TALLAHASSEE, FLA. — Imagine being able to offer customers a heat pump water heater for little more than the price of your labor. That’s what contractors here are doing since the city-owned utility doubled its energy efficiency rebates through Sept. 30, 2010. The City of Tallahassee Utilities is offering a $1,200 rebate until the end of September to consumers who replace a standard electric water heater with a heat pump water heater. The units must be Energy Star rated, so water heaters such as Rheem’s HP-50 and HP-40 and GE’s GeoSpring water heater will comply. Moreover, the water heaters qualify for a federal energy tax credit of up to $480, so the equipment itself is essentially free to the homeowner.
Rheem is heavily promoting the incentives to its dealers. With an estimated retail price of $1,599 for its heat pump water heater, the combination of Tallahassee utility incentives and the federal tax credits, which run through Dec. 31, means the homeowner will make $81 on the equipment.
Laura Butler, Rheem Water Heating marketing communications manager, pointed out that the estimated labor costs of approximately $300-$700 also qualify for a federal energy rebate, bringing the installed cost down to about $490. Moreover, because the equipment is more efficient, the heat pump water heater will have an operating cost of approximately $270 a year, $317 a year less than a standard electric water heater. The heat pump water heater also carries a 10-year warranty.
“This is a great opportunity for Tallahassee homeowners to lower their water heating bills while installing an Energy Star-certified hybrid water heater at an exceptionally affordable price through the various federal and local incentives — but without making any sacrifices in comfort and convenience for their families,” said Peter Reynolds, Rheem Water Heating general manager.
The water heater rebates are part of a veritable rebate-palooza initiated by the utility, covering all types of energy using residential equipment.
Solar domestic hot water systems qualify for a $900 rebate; low interest loans are available as well.
A central air conditioner with a 14-SEER or higher qualifies for a $200 rebate, and an Energy Star rated air conditioner with a 15-SEER or higher gets $700. A central heat pump with a 14 SEER will get $200 and an Energy Star rated 15-SEER heat pump brings in $700. Water-source high-efficiency heat pump equipment rated EER 14.1 and COP 3.3 (closed loop); or EER 16.2 & COP 3.6 (open loop) gets a big $1,500.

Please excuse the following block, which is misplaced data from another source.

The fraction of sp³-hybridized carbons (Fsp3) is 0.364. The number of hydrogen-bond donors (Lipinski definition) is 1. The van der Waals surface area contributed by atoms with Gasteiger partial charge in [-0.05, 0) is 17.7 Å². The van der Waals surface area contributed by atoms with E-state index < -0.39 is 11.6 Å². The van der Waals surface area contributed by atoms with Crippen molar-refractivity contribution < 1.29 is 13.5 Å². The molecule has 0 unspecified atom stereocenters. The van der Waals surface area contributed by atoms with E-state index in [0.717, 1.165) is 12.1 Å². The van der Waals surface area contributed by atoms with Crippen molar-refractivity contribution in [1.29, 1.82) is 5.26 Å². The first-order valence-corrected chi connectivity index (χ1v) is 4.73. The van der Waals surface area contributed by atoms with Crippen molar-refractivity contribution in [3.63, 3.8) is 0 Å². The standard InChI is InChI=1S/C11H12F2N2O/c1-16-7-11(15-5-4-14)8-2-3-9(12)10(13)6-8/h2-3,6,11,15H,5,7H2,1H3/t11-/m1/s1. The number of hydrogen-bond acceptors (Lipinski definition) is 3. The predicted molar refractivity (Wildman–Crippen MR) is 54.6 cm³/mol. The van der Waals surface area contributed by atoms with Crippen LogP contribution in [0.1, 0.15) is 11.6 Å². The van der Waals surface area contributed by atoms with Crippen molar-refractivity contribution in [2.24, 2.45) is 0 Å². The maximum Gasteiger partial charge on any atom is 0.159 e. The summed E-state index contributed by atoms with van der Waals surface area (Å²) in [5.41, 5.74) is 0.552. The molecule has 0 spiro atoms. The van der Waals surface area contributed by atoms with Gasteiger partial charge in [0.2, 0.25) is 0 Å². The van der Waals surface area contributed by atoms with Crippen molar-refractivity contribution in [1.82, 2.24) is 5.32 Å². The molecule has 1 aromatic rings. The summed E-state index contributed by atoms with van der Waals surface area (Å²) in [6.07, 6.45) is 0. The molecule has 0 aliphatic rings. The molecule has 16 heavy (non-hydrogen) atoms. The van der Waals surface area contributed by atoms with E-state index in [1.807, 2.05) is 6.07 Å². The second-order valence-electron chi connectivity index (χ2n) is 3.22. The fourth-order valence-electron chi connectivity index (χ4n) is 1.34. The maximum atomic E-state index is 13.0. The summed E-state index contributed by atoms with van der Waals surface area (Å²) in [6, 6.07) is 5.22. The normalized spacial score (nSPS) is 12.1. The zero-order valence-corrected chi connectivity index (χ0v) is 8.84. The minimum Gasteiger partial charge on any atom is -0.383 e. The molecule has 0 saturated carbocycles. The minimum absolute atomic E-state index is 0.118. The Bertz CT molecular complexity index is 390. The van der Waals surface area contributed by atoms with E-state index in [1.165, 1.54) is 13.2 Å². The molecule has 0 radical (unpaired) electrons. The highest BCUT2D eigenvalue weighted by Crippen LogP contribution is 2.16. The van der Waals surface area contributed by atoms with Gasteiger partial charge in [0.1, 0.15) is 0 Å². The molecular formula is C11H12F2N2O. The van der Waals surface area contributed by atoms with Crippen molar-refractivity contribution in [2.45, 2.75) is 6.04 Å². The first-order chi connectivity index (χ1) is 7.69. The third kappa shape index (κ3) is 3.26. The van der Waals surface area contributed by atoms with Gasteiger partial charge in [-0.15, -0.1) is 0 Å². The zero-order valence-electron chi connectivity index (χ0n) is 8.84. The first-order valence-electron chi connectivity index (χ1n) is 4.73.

Leaky ducts are in line for sealing too. The city will pay 50% of the repair cost up to $250 for each duct system with a maximum of three systems per residence. For income-based qualified customers, the city will cover 100% of the repair cost (up to $500 per system). Homeowners must first call the utility to schedule a free home energy audit. The city auditor will determine whether the home needs duct repair or replacement and make recommendations. The city supplies a list of participating contractors who are pre-qualified to perform the work. Upon satisfactory completion of the work, the contractor invoices the city for its share and the homeowner pays the remainder. The new program has been designed as a six-month pilot to evaluate its success and make improvements.
Tallahassee will also rebate $1/square foot up to a $2,000 incentive for Energy Star qualified new homes. Qualifying housing types include single-family detached, single-family attached, low-rise multifamily, and existing-home renovations.
To earn the Energy Star, a home must meet guidelines for energy efficiency set by the U.S. Environmental Protection Agency. These homes are a least 15% more energy efficient than homes built to the current Florida Building Code, and include additional energy-saving features that typically make them 20%-30% more efficient than standard homes.
The qualifying home's Home Energy Rating System (HERS) Index must be certified to the statewide database maintained by the Florida Solar Energy Center. Award of the $1/sq.ft. rebate requires a confirmed HERS Index of 70 or less. An exception: If natural gas is used for water heating and for central space heating, the HERS Index qualifying for rebates is 77 or less.
• Homebuilders who want to get an Energy Star rating for their homes must first sign a Memorandum of Understanding with EPA as an Energy Star partner.
• The home must achieve a HERS Index of 77 or less, confirmed by an independent HERS Rater.
• The home must meet the Energy Star home tightness standard as measured by a whole-house blower door test.
• The home must meet the Energy Star duct tightness standard as measured by blower test.
• The home must pass a mid-construction "thermal bypass test," testing tightness against air leakage and heat transfer.
• Other Energy Star standards and / or requirements address: a) HVAC sizing, b) window efficiency specifications, and c) appliance efficiency specification.
• If installing a heat pump, an “adaptive recovery” thermostat must be installed. This type of thermostat moderates the usage of supplemental electric strip heating.
• For purposes of Energy Star qualification, the HERS Index must be calculated in accordance with guidelines that limit applicable point-values of compact fluorescent lamps and backup electric generators.
The city is also offering rebates for Energy Star rated refrigerators, freezers and clothes washers.